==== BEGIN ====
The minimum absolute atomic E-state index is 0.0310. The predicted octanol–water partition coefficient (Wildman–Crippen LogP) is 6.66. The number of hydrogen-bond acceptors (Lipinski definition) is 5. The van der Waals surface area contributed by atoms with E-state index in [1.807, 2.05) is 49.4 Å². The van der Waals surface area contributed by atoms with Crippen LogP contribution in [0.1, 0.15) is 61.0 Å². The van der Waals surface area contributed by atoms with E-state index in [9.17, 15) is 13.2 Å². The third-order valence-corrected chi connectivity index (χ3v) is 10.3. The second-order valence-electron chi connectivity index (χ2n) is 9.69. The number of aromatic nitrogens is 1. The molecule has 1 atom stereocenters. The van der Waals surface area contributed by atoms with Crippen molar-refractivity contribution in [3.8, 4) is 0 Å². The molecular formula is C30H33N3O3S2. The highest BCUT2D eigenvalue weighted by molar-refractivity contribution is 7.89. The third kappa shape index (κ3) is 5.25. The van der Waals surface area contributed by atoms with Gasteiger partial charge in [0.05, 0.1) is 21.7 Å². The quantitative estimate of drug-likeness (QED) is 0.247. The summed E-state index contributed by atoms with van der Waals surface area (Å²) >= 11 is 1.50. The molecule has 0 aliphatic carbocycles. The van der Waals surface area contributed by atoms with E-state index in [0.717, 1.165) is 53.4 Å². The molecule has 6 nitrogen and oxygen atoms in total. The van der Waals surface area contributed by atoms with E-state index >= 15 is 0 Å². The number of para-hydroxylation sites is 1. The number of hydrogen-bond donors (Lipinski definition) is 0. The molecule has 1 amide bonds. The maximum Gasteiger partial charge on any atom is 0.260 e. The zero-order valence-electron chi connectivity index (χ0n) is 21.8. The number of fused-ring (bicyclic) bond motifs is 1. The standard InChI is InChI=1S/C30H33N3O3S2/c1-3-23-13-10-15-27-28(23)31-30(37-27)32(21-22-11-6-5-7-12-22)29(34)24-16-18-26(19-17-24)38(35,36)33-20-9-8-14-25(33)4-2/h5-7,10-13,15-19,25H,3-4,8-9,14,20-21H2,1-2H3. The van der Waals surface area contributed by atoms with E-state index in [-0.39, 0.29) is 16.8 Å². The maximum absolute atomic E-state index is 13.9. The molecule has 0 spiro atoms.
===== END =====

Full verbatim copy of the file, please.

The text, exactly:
The minimum absolute atomic E-state index is 0.0310. The predicted octanol–water partition coefficient (Wildman–Crippen LogP) is 6.66. The number of hydrogen-bond acceptors (Lipinski definition) is 5. The van der Waals surface area contributed by atoms with E-state index in [1.807, 2.05) is 49.4 Å². The van der Waals surface area contributed by atoms with Crippen LogP contribution in [0.1, 0.15) is 61.0 Å². The van der Waals surface area contributed by atoms with E-state index in [9.17, 15) is 13.2 Å². The third-order valence-corrected chi connectivity index (χ3v) is 10.3. The second-order valence-electron chi connectivity index (χ2n) is 9.69. The number of aromatic nitrogens is 1. The molecule has 1 atom stereocenters. The van der Waals surface area contributed by atoms with Crippen molar-refractivity contribution in [3.8, 4) is 0 Å². The molecular formula is C30H33N3O3S2. The highest BCUT2D eigenvalue weighted by molar-refractivity contribution is 7.89. The third kappa shape index (κ3) is 5.25. The van der Waals surface area contributed by atoms with Gasteiger partial charge in [0.05, 0.1) is 21.7 Å². The quantitative estimate of drug-likeness (QED) is 0.247. The summed E-state index contributed by atoms with van der Waals surface area (Å²) >= 11 is 1.50. The molecule has 0 aliphatic carbocycles. The van der Waals surface area contributed by atoms with E-state index in [0.717, 1.165) is 53.4 Å². The molecule has 6 nitrogen and oxygen atoms in total. The van der Waals surface area contributed by atoms with E-state index >= 15 is 0 Å². The number of para-hydroxylation sites is 1. The number of hydrogen-bond donors (Lipinski definition) is 0. The molecule has 1 amide bonds. The maximum Gasteiger partial charge on any atom is 0.260 e. The zero-order valence-electron chi connectivity index (χ0n) is 21.8. The number of fused-ring (bicyclic) bond motifs is 1. The standard InChI is InChI=1S/C30H33N3O3S2/c1-3-23-13-10-15-27-28(23)31-30(37-27)32(21-22-11-6-5-7-12-22)29(34)24-16-18-26(19-17-24)38(35,36)33-20-9-8-14-25(33)4-2/h5-7,10-13,15-19,25H,3-4,8-9,14,20-21H2,1-2H3. The van der Waals surface area contributed by atoms with E-state index in [-0.39, 0.29) is 16.8 Å². The maximum absolute atomic E-state index is 13.9. The molecule has 0 spiro atoms.